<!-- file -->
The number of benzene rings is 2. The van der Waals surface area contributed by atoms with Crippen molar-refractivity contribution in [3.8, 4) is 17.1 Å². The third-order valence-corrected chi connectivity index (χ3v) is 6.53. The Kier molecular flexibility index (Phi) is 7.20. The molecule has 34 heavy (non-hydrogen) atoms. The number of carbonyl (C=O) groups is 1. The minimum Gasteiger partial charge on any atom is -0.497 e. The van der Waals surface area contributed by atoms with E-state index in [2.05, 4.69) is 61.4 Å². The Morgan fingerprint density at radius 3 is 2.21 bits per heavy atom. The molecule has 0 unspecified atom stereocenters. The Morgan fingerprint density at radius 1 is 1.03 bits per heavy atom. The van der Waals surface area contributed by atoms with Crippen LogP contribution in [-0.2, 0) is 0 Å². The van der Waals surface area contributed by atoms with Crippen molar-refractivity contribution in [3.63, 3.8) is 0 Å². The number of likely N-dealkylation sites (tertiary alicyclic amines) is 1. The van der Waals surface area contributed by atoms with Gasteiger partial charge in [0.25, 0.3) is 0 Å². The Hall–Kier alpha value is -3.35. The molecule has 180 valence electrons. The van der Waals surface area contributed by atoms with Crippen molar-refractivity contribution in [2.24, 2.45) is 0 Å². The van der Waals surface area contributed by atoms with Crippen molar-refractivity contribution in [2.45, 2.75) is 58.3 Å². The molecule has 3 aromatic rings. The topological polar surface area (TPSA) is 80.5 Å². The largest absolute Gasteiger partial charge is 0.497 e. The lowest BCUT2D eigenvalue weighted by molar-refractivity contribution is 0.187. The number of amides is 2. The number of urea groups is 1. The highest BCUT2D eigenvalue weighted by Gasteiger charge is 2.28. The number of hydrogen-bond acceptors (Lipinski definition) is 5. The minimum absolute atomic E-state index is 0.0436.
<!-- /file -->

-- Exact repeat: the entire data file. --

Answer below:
The number of benzene rings is 2. The van der Waals surface area contributed by atoms with Crippen molar-refractivity contribution in [3.8, 4) is 17.1 Å². The third-order valence-corrected chi connectivity index (χ3v) is 6.53. The Kier molecular flexibility index (Phi) is 7.20. The molecule has 34 heavy (non-hydrogen) atoms. The number of carbonyl (C=O) groups is 1. The minimum Gasteiger partial charge on any atom is -0.497 e. The van der Waals surface area contributed by atoms with E-state index in [2.05, 4.69) is 61.4 Å². The Morgan fingerprint density at radius 3 is 2.21 bits per heavy atom. The molecule has 0 unspecified atom stereocenters. The Morgan fingerprint density at radius 1 is 1.03 bits per heavy atom. The van der Waals surface area contributed by atoms with Crippen LogP contribution in [-0.2, 0) is 0 Å². The van der Waals surface area contributed by atoms with Crippen molar-refractivity contribution in [3.63, 3.8) is 0 Å². The number of likely N-dealkylation sites (tertiary alicyclic amines) is 1. The van der Waals surface area contributed by atoms with Gasteiger partial charge in [0.25, 0.3) is 0 Å². The Hall–Kier alpha value is -3.35. The molecule has 180 valence electrons. The van der Waals surface area contributed by atoms with Crippen molar-refractivity contribution in [2.24, 2.45) is 0 Å². The van der Waals surface area contributed by atoms with Crippen molar-refractivity contribution in [2.45, 2.75) is 58.3 Å². The molecule has 3 aromatic rings. The topological polar surface area (TPSA) is 80.5 Å². The largest absolute Gasteiger partial charge is 0.497 e. The lowest BCUT2D eigenvalue weighted by molar-refractivity contribution is 0.187. The number of amides is 2. The number of urea groups is 1. The highest BCUT2D eigenvalue weighted by Gasteiger charge is 2.28. The number of hydrogen-bond acceptors (Lipinski definition) is 5. The minimum absolute atomic E-state index is 0.0436.